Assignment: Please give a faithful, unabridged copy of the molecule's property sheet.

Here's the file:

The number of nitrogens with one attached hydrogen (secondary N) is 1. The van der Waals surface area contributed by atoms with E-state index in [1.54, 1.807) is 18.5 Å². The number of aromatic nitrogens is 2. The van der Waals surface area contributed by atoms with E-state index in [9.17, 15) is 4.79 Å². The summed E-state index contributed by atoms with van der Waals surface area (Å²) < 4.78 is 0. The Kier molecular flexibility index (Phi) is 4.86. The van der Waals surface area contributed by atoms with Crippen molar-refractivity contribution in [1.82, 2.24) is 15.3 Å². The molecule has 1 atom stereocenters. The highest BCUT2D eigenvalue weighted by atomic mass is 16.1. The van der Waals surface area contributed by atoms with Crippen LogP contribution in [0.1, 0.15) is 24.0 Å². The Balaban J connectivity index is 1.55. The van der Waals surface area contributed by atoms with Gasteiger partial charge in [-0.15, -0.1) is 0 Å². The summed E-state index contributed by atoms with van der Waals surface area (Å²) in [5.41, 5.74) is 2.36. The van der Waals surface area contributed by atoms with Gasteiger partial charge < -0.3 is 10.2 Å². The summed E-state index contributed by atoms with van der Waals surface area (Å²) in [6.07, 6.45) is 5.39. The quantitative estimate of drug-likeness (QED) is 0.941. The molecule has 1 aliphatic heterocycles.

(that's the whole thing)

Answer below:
The number of nitrogens with one attached hydrogen (secondary N) is 1. The van der Waals surface area contributed by atoms with E-state index in [1.54, 1.807) is 18.5 Å². The number of aromatic nitrogens is 2. The van der Waals surface area contributed by atoms with E-state index in [9.17, 15) is 4.79 Å². The summed E-state index contributed by atoms with van der Waals surface area (Å²) < 4.78 is 0. The Kier molecular flexibility index (Phi) is 4.86. The van der Waals surface area contributed by atoms with Crippen molar-refractivity contribution in [1.82, 2.24) is 15.3 Å². The molecule has 1 atom stereocenters. The highest BCUT2D eigenvalue weighted by atomic mass is 16.1. The van der Waals surface area contributed by atoms with Crippen LogP contribution in [0.1, 0.15) is 24.0 Å². The Balaban J connectivity index is 1.55. The van der Waals surface area contributed by atoms with Gasteiger partial charge in [-0.15, -0.1) is 0 Å². The summed E-state index contributed by atoms with van der Waals surface area (Å²) in [5.41, 5.74) is 2.36. The van der Waals surface area contributed by atoms with Gasteiger partial charge < -0.3 is 10.2 Å². The summed E-state index contributed by atoms with van der Waals surface area (Å²) in [6.07, 6.45) is 5.39. The quantitative estimate of drug-likeness (QED) is 0.941. The molecule has 1 aliphatic heterocycles.